Captain America is leaving Columbus.
One of the most decorated athletes in Ohio State's storied history, Kyle Snyder won three NCAA wrestling titles, two World freestyle championships and an Olympic gold medal during his time in Scarlet and Gray.
His path to a second Olympic medal, however, will wind through State College, Pennsylvania, as he announced via Twitter on Thursday that he will move from the Ohio Regional Training Center to the Nittany Lion Wrestling Club.
Thank you. pic.twitter.com/MgujR7Awti— Kyle Snyder (@Snyder_man45) October 10, 2019
Snyder seemed firmly ensconced in Central Ohio after graduating from Ohio State, with major endorsements from local sponsors such as Rogue Fitness and Rudis. But after failing to win gold in each of the past two World Freestyle Championships, he decided a change in his training environment was needed.
At the 2018 World Championships, Snyder was stunned by a first-period fall in a rematch with Russian phenom Abdulrashid Sadulaev, finishing with just a silver medal for the first time as a senior world-team member. Last month's World Championships in Nur-Sultan, Kazakhstan didn't go even that well: Snyder lost to fellow Olympic champion Sharif Sharifov of Azerbaijan in the semifinals and came home with bronze.
Questions from critics on social media circled after Sadulaev indicated in a video he thought Snyder was too focused on strength training to defeat him next summer at the Olympics in Tokyo.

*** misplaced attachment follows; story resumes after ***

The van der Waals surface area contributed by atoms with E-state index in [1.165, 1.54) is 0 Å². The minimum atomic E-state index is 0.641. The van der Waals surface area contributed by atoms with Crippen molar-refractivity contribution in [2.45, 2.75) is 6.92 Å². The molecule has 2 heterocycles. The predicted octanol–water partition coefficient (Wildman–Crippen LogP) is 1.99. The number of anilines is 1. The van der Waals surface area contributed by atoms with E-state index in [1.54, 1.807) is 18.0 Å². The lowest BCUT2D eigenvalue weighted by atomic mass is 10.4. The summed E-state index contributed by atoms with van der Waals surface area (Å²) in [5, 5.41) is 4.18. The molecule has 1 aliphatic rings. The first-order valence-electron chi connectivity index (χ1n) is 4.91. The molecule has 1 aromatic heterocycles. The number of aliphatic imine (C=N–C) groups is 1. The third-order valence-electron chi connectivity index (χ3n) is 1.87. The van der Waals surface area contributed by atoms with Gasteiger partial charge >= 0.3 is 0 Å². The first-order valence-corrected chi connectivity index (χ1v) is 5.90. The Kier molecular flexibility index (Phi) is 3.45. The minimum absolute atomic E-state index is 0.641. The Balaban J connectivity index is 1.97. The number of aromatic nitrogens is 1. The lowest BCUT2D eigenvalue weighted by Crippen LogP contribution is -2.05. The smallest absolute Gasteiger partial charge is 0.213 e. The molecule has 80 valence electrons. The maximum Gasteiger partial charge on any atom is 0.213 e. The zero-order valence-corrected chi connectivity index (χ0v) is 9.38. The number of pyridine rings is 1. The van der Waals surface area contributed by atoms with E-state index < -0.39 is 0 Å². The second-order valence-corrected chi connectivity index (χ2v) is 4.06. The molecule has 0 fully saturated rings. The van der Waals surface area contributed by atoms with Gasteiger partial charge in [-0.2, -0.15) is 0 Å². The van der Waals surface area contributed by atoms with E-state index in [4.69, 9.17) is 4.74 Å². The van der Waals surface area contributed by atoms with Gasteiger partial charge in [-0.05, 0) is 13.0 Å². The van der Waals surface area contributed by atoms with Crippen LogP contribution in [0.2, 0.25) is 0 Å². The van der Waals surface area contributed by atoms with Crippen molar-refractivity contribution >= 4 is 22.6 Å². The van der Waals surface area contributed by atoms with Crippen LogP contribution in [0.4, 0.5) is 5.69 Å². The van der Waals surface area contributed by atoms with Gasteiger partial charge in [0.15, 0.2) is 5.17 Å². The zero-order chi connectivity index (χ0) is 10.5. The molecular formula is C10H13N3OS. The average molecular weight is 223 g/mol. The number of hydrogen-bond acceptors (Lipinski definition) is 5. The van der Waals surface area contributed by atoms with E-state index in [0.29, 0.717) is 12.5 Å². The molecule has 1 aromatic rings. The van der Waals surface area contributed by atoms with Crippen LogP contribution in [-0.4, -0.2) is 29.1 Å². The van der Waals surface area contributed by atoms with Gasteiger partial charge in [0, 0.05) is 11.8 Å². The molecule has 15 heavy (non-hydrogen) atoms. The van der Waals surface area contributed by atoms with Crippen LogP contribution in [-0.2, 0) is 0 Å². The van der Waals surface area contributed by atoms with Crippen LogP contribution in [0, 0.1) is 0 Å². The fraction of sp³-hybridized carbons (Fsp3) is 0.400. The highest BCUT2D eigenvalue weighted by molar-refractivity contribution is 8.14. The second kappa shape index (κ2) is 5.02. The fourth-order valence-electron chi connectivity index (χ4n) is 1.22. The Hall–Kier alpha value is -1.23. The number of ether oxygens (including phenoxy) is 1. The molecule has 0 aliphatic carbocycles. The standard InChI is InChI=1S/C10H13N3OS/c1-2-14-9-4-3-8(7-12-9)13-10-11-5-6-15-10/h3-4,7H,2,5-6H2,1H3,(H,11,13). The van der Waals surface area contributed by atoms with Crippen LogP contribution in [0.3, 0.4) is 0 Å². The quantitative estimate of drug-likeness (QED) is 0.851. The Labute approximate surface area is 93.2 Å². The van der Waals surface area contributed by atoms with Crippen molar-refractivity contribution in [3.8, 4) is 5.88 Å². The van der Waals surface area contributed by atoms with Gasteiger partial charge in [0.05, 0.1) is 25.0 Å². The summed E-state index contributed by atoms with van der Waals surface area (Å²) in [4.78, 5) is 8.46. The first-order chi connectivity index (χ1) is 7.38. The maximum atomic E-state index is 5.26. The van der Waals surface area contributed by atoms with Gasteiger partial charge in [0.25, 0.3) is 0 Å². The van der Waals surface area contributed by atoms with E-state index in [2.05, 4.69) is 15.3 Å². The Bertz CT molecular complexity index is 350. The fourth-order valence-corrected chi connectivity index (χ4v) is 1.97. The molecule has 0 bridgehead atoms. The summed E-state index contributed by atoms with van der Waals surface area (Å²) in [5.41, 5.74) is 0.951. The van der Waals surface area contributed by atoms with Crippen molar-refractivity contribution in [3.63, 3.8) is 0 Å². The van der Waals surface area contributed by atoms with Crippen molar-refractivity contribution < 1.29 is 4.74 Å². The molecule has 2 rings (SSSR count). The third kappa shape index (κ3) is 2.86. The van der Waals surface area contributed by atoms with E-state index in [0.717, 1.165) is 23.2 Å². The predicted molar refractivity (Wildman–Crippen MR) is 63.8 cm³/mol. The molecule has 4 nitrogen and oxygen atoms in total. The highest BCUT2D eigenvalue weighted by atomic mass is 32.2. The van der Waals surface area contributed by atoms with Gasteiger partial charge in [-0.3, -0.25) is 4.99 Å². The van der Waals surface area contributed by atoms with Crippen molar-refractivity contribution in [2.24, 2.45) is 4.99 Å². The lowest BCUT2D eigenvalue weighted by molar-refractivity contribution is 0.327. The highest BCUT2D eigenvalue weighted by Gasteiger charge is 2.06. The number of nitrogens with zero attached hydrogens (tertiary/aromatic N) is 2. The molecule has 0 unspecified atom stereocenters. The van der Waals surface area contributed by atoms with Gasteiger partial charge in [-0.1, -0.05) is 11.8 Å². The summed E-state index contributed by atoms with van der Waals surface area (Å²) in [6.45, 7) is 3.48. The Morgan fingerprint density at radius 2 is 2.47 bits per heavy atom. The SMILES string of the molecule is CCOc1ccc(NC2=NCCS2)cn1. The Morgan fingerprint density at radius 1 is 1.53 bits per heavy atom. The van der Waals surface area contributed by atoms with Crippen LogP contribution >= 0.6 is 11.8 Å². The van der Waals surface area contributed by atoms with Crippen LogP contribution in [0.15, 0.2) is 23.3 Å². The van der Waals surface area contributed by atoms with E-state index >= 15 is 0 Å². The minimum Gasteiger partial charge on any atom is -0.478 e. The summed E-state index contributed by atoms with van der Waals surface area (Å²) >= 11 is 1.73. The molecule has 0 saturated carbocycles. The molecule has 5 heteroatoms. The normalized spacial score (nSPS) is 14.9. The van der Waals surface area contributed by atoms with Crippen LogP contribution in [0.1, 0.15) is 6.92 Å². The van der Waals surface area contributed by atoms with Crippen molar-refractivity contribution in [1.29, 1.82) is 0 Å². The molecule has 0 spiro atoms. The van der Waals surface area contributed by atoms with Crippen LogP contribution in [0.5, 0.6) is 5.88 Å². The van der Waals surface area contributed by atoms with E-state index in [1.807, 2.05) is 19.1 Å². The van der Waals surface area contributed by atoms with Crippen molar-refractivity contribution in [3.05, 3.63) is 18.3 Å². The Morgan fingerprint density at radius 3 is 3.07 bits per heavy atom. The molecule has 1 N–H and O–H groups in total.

Snyder seems to be taking that threat seriously, uprooting himself from what has been an incredibly successful situation for the past five years.
“As wrestlers, this sport is about exhausting yourself of all options to increase your likelihood of improvement,” Snyder told USA Wrestling's Taylor Miller. “Ohio State is one of the best places you can go as a recruit and as an RTC athlete to train, but I think the change of scenery and the change of eyes on me with the different training partners and coaches that I can have at the Nittany Lion Wrestling Club is going to put me at ease at least knowing that I tried that option. I’m not the type of guy that is afraid to make difficult decisions, and I don’t want to look back at my career and say I didn’t do something because of public perception and their reactions. Right now, I know that I’m supposed to be a wrestler, and I’m putting my heart into that. This is where my heart is leading me.”
Miller noted that Snyder will join several of his World Team teammates in the Penn State wrestling room, including 2018 World champion David Taylor (86 kg), two-time Senior World Team member Zain Retherford (65 kg) and 2019 U23 World Team member Bo Nickal (92 kg), as well as 2012 Olympic champion Jake Varner, the man Snyder defeated en route to world-team spots in 2015 and 2016.